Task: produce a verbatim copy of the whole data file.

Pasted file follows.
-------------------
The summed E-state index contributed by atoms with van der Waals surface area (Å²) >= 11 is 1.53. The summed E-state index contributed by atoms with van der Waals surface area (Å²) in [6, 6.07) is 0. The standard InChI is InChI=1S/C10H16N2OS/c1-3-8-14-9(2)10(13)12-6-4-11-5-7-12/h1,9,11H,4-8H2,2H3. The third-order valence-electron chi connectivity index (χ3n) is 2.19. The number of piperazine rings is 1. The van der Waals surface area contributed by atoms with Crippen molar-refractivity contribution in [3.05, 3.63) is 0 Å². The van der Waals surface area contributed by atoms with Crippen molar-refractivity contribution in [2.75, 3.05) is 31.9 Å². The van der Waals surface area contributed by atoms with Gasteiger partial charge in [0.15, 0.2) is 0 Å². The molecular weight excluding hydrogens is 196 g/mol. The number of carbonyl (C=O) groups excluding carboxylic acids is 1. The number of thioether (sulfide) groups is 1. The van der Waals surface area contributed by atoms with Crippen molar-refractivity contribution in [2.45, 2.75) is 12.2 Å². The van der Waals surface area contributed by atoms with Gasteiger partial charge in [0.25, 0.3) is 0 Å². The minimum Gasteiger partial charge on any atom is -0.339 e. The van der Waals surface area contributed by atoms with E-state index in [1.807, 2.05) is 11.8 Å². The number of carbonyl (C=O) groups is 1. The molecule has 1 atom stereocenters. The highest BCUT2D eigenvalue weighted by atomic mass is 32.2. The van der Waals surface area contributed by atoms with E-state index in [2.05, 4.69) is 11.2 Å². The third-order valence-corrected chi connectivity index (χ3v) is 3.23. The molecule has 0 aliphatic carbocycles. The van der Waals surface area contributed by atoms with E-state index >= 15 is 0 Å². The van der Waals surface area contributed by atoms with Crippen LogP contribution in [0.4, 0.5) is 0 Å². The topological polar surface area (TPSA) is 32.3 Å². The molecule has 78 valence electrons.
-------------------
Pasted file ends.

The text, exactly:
The summed E-state index contributed by atoms with van der Waals surface area (Å²) >= 11 is 1.53. The summed E-state index contributed by atoms with van der Waals surface area (Å²) in [6, 6.07) is 0. The standard InChI is InChI=1S/C10H16N2OS/c1-3-8-14-9(2)10(13)12-6-4-11-5-7-12/h1,9,11H,4-8H2,2H3. The third-order valence-electron chi connectivity index (χ3n) is 2.19. The number of piperazine rings is 1. The van der Waals surface area contributed by atoms with Crippen molar-refractivity contribution in [3.05, 3.63) is 0 Å². The van der Waals surface area contributed by atoms with Crippen molar-refractivity contribution in [2.75, 3.05) is 31.9 Å². The van der Waals surface area contributed by atoms with Gasteiger partial charge in [0.15, 0.2) is 0 Å². The molecular weight excluding hydrogens is 196 g/mol. The number of carbonyl (C=O) groups excluding carboxylic acids is 1. The number of thioether (sulfide) groups is 1. The van der Waals surface area contributed by atoms with Crippen molar-refractivity contribution in [2.45, 2.75) is 12.2 Å². The van der Waals surface area contributed by atoms with Gasteiger partial charge in [0.25, 0.3) is 0 Å². The minimum Gasteiger partial charge on any atom is -0.339 e. The van der Waals surface area contributed by atoms with E-state index in [1.807, 2.05) is 11.8 Å². The number of carbonyl (C=O) groups is 1. The molecule has 1 atom stereocenters. The highest BCUT2D eigenvalue weighted by atomic mass is 32.2. The van der Waals surface area contributed by atoms with E-state index in [2.05, 4.69) is 11.2 Å². The third-order valence-corrected chi connectivity index (χ3v) is 3.23. The molecule has 0 aliphatic carbocycles. The van der Waals surface area contributed by atoms with E-state index >= 15 is 0 Å². The van der Waals surface area contributed by atoms with Crippen LogP contribution in [0.4, 0.5) is 0 Å². The topological polar surface area (TPSA) is 32.3 Å². The molecule has 78 valence electrons.